IT book reviews

That should ensure I get some more hits!

As you know I've been retraining, so I've assembled quite a few of those big scary IT books that, for some reason, are always a different squarer shape from normal books (i.e. the kind of leisure book that the workplace symbolically kills by making that joke about "bedtime reading").

Scott Lowe, Mastering VMware vSphere 4. Let's start with this, because it's the benchmark, unreservedly the best IT book I've ever read. It absolutely is possible to read this extremely wide-ranging and uncompromisingly technical book for the sheer pleasure of understanding what you never understood before. The massive chapter on storage is I think by Chad Sakacs, and is in a denser style, not quite so limpidly aware of its audience's needs but nevertheless hugely informative. This is Scott's first book. Dare I suggest, a very good example of how the discipline of blogging will actually produce better writers and readers?

Brian Casselman, Tim Reeser, Steve Kaplan, Citrix XenApp Platinum Edition for Windows: The Official Guide. The excellence of Scott Lowe's book also reflects the missionary zeal for VMware that is irresistibly blowing through the IT industry. XenApp's (i.e. Metaframe, Presentation Server - hey, no wonder everyone just calls it Citrix...) glory days belong to a different era - I mean don't get me wrong, it's still a crucial and expanding technology but it's lost that sexiness, somehow. Even Citrix seem to want to merge it into XenDesktop... And perhaps it's unfair, but XenApp really suffers because no-one has written a decent book about it. OK, this one's not bad. But for a techie reader it's deeply frustrating because so much of it is aimed at CIOs (would they really read it? it's hard to believe) and it keeps selling application delivery to you, which you don't need to be sold. It's a ragbag that looks like it was pasted together from other, older books. You SHOULD be suspicious of why there is no version number in the title... Even when it gets a bit more technical, in Part III, it doesn't really give you solid enough specifics. You can't learn XenApp from this. It focuses very selectively on the Platinum Edition add-ons (which is useful), but where's the comprehensive general guide on XenApp? The answer to that, I suppose, is in the product Administration and Installation Guides (all available online) - Citrix do have a great website - , but you can't really read the product documentation as books. Plus, "Official" guides are a downer. It means you're going to hear a lot about XenServer (Citrix's virtualization product) and nothing about VMware or HyperV. This isn't the real world.

Jared Hoover and Shawn Tooley, et al, The Real Citrix CCA Exam Preparation Kit: Prepare for XenApp 5.0. I wrote about this before. It IS possible to prepare for your CCA from this: I did it, but I knew XenApp pretty well. It's hastily thrown together, doesn't take the trouble to explain things comprehensively, and is pretty dull reading, if I'm honest. Yet I got sort of fond of it by the end.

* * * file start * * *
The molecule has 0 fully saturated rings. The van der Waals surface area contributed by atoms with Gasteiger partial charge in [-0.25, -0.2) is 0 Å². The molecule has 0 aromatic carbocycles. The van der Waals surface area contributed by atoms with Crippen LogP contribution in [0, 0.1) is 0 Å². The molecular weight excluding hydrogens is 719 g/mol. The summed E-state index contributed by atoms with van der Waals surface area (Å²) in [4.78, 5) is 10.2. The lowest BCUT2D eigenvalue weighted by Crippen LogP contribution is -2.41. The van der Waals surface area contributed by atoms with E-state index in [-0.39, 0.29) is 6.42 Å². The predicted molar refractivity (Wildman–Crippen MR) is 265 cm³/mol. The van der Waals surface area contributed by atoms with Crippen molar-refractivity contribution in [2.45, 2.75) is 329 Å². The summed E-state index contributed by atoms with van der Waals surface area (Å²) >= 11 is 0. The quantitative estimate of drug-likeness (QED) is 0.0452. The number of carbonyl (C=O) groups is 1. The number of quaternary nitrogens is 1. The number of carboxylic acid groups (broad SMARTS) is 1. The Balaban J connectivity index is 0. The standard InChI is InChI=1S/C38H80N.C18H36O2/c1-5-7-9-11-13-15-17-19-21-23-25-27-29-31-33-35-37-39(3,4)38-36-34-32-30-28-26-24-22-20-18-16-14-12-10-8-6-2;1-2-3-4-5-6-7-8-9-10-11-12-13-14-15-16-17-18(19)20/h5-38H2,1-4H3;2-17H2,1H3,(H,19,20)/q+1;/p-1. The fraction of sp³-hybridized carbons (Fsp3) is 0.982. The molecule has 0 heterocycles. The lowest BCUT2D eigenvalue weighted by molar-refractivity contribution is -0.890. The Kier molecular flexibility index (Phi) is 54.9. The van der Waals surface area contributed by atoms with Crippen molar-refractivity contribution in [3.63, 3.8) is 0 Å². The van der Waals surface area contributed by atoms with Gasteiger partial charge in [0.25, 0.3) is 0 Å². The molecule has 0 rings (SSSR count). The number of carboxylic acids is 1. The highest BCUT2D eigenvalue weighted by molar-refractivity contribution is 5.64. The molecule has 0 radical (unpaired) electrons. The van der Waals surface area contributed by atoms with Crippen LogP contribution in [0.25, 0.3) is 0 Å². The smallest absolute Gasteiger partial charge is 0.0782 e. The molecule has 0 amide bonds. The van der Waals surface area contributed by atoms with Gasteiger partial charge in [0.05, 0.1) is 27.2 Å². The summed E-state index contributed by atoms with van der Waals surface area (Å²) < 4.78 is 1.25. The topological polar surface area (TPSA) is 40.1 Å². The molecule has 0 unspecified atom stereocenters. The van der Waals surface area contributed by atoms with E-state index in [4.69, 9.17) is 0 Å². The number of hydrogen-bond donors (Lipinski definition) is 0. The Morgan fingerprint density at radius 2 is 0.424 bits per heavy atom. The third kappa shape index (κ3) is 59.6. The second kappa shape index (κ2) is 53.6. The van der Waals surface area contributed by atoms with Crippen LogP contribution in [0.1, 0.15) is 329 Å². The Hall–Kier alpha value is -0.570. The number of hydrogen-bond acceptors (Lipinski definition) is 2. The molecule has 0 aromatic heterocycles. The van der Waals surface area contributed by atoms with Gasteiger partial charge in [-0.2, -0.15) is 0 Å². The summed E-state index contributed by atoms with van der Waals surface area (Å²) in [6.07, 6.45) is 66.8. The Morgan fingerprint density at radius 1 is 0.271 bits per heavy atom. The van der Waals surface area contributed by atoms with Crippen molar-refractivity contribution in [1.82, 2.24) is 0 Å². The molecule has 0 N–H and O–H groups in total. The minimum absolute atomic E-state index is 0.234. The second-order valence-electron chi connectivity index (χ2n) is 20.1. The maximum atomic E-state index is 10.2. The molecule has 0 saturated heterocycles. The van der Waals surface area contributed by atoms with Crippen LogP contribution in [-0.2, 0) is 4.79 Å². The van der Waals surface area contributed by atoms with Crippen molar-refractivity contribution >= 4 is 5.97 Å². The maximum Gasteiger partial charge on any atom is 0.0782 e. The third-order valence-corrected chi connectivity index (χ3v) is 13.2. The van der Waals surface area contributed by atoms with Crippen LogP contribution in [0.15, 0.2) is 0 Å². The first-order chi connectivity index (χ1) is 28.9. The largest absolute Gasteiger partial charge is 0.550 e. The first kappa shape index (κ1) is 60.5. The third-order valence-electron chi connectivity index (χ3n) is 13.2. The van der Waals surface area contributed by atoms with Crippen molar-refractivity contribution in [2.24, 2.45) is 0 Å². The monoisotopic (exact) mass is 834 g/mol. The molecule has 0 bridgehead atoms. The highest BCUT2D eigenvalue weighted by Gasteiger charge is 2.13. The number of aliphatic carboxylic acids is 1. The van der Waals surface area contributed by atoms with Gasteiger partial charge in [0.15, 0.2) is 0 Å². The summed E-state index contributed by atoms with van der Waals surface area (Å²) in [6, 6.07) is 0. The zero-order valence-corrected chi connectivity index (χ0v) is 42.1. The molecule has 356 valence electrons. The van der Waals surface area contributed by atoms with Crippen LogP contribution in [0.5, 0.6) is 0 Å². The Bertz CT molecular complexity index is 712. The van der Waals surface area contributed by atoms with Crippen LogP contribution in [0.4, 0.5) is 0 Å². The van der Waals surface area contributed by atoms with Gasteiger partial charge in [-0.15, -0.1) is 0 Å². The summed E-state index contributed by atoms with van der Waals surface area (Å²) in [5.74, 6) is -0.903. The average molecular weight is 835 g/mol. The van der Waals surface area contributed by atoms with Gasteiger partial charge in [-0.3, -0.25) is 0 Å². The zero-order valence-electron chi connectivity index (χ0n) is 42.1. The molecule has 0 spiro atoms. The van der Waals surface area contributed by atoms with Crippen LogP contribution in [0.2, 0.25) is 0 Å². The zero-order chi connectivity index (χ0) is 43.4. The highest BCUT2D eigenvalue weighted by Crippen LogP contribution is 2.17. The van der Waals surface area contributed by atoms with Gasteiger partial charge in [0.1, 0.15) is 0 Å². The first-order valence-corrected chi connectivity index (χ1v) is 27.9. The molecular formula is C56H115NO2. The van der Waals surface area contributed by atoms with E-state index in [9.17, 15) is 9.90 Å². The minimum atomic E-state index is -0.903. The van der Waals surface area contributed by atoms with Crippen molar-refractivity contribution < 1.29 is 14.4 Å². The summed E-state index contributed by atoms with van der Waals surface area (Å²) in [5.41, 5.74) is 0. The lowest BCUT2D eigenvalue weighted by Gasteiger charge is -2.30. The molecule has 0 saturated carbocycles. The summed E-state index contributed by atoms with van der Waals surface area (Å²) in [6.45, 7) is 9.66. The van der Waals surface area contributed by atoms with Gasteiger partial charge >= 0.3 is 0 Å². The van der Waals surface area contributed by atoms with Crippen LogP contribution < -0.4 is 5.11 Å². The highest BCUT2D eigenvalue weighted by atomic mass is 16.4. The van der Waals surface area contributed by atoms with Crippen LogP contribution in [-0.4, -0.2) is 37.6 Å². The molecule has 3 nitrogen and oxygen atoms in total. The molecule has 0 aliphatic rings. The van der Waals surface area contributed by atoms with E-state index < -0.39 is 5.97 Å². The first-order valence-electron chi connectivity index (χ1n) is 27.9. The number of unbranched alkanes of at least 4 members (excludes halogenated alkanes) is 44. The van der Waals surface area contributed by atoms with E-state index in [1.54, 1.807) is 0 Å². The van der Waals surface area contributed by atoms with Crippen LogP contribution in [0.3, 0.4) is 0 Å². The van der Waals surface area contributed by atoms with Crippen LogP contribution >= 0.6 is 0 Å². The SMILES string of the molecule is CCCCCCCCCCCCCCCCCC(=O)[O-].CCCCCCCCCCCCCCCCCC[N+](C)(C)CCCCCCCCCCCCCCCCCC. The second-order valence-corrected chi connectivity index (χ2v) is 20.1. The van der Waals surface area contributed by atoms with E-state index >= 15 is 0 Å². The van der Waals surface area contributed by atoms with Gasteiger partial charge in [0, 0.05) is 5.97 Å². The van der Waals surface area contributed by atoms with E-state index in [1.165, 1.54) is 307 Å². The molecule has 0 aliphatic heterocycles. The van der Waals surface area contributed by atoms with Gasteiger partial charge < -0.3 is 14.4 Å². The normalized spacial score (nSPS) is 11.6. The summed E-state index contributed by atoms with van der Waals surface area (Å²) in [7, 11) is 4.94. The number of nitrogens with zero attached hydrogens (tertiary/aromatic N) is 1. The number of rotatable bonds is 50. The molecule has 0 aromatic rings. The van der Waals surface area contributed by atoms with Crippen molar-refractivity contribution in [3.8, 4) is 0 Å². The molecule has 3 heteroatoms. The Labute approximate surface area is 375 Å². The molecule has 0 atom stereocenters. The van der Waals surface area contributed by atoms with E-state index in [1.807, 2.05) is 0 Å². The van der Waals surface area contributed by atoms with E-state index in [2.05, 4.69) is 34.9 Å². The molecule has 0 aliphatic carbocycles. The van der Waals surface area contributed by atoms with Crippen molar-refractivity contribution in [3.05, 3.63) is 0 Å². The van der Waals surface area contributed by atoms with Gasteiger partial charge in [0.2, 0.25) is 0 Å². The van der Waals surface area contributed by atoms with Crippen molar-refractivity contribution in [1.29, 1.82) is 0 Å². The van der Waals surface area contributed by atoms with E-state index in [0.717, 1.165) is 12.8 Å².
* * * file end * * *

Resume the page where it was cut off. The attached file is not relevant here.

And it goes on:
Elias N. Khnaser, VCP VMware Certified Professional (Exam Cram VCP-310). The Exam Cram series books are cheap and cheerful, and I've used them before and liked them. We all want to certify on the cheap. But as technology certifications become increasingly complex, the paradigm format is less and less able to encompass the content. I seriously doubt you could pass VCP-310 with just this. Incidentally this qualification will shortly pass into history. However, so far as I know there are as yet no exam preparation guides for vSphere's VCP-410. No doubt there are a bunch of furiously scribbling authors working on that right now.

Tom Negrino and Dori Smith, Javascript & Ajax Visual Quickstart Guide. I haven't really studied this yet, - I mean I haven't got as far as writing any scripts - but it's very well written and looks like a very useful book. When you start to see gimmicky rollovers on this blog, you'll know I've got started...

Rui Maximo et al, Microsoft Office Communications Server 2007 R2 Resource Kit. This is seriously hard going. It has a pretty formidable subject to discuss, but surely there has got to be a better way. Somewhere in this book is the information you need, but you have to already be an OCS Master to extract it (I'm exaggerating a bit). OK, so OCS isn't mainstream yet. For the moment, your best bet is the blogs. One day someone will write a great book on OCS. Like, maybe one that starts with - what is OCS? What is unified communications? What is SIP? This book kind of assumes you have a background in telecommunications AND IT, and several years of running Live Communications Server - which is one hell of a big ask.

Fed up with IT yet? Then why not read my Intercapillary Space piece on Robert Browning's Strafford. It has pictures!